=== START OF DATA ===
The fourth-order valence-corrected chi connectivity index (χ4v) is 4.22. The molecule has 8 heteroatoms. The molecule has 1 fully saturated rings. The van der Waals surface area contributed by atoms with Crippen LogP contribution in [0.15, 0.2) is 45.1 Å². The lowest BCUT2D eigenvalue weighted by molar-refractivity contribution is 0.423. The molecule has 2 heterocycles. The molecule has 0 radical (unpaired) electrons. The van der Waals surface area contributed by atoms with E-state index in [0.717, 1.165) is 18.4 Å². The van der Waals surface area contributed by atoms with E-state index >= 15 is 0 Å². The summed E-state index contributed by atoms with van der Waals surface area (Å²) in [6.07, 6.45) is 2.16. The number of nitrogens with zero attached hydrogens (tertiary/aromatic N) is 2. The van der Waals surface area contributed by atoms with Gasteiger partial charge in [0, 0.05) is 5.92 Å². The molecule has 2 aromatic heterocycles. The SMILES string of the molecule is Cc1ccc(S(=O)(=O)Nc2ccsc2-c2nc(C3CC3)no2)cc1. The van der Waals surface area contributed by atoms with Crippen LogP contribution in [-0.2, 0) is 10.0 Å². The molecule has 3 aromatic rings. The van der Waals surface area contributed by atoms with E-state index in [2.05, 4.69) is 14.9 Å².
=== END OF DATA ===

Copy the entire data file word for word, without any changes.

The fourth-order valence-corrected chi connectivity index (χ4v) is 4.22. The molecule has 8 heteroatoms. The molecule has 1 fully saturated rings. The van der Waals surface area contributed by atoms with Crippen LogP contribution in [0.15, 0.2) is 45.1 Å². The lowest BCUT2D eigenvalue weighted by molar-refractivity contribution is 0.423. The molecule has 2 heterocycles. The molecule has 0 radical (unpaired) electrons. The van der Waals surface area contributed by atoms with E-state index in [0.717, 1.165) is 18.4 Å². The van der Waals surface area contributed by atoms with E-state index >= 15 is 0 Å². The summed E-state index contributed by atoms with van der Waals surface area (Å²) in [6.07, 6.45) is 2.16. The number of nitrogens with zero attached hydrogens (tertiary/aromatic N) is 2. The van der Waals surface area contributed by atoms with Gasteiger partial charge in [0, 0.05) is 5.92 Å². The molecule has 2 aromatic heterocycles. The SMILES string of the molecule is Cc1ccc(S(=O)(=O)Nc2ccsc2-c2nc(C3CC3)no2)cc1. The van der Waals surface area contributed by atoms with Crippen LogP contribution in [-0.2, 0) is 10.0 Å². The molecule has 3 aromatic rings. The van der Waals surface area contributed by atoms with E-state index in [2.05, 4.69) is 14.9 Å².